Notice 2015-48: The Transaction of Interest Notice applies to a type of structured financial transaction in which a taxpayer attempts to defer and treat ordinary income and short-term capital gain as long-term capital gain. The transaction may be denominated as an option, notional principal contract, or forward contract. The contract may reference assets that are not actively traded, such as interests in hedge funds, and the taxpayer has the right to change the assets in the referenced basket. The taxpayer's ability to control the assets in the basket raises the issue of whether the form of the transaction should be respected, and, thus, whether the income deferral and conversion to long-term capital gain is improper. The transaction described in the notice is similar to a transaction described in a companion draft Listing Notice (NOT-109093-14); each of the notices makes it clear that if a transaction is identified by both notices, it is treated as a listed transaction.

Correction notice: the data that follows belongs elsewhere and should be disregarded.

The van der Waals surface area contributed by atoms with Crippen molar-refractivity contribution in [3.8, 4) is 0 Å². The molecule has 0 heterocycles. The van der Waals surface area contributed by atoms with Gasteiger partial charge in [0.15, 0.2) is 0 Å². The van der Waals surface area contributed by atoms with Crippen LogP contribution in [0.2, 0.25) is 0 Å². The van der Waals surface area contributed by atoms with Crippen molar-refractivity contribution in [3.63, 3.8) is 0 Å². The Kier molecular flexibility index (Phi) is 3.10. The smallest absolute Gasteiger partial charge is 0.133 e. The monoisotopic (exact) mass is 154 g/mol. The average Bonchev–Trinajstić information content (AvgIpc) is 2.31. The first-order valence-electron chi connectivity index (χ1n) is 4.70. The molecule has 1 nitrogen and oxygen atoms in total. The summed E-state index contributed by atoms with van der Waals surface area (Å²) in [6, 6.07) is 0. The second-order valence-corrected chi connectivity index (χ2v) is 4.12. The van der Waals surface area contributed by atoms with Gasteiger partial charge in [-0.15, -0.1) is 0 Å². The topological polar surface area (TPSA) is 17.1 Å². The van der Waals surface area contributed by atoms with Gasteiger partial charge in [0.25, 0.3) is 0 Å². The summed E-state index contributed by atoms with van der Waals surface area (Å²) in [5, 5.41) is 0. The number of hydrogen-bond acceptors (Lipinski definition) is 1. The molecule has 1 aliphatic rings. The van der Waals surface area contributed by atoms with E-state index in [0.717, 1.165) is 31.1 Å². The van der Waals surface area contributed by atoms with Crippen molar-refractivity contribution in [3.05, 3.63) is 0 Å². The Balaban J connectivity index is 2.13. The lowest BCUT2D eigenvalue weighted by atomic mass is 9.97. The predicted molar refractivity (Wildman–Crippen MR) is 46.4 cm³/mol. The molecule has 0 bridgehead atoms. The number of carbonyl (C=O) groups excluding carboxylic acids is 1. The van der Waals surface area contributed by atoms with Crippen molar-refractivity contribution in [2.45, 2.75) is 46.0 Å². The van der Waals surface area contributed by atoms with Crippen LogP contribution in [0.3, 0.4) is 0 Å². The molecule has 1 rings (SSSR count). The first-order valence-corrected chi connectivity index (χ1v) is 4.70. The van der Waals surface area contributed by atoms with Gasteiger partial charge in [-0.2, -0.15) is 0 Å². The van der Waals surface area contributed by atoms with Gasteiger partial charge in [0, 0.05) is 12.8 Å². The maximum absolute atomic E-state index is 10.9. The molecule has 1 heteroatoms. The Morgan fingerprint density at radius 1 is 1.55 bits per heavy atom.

Notice 2015-49 informs taxpayers that the Treasury Department and the IRS intend to amend the required minimum distribution regulations under Â§ 401(a)(9) of the Internal Revenue Code to address the use of lump-sum payments to replace annuity payments being paid by a qualified defined benefit pension plan. The regulations, as amended, will provide that qualified defined benefit plans generally are not permitted to replace any joint and survivor, single life, or other annuity currently being paid with a lump-sum payment or other accelerated form of distribution. The Treasury Department and the IRS intend that these amendments to the regulations will apply as of July 9, 2015, except with respect to certain accelerations of annuity payments described in the notice.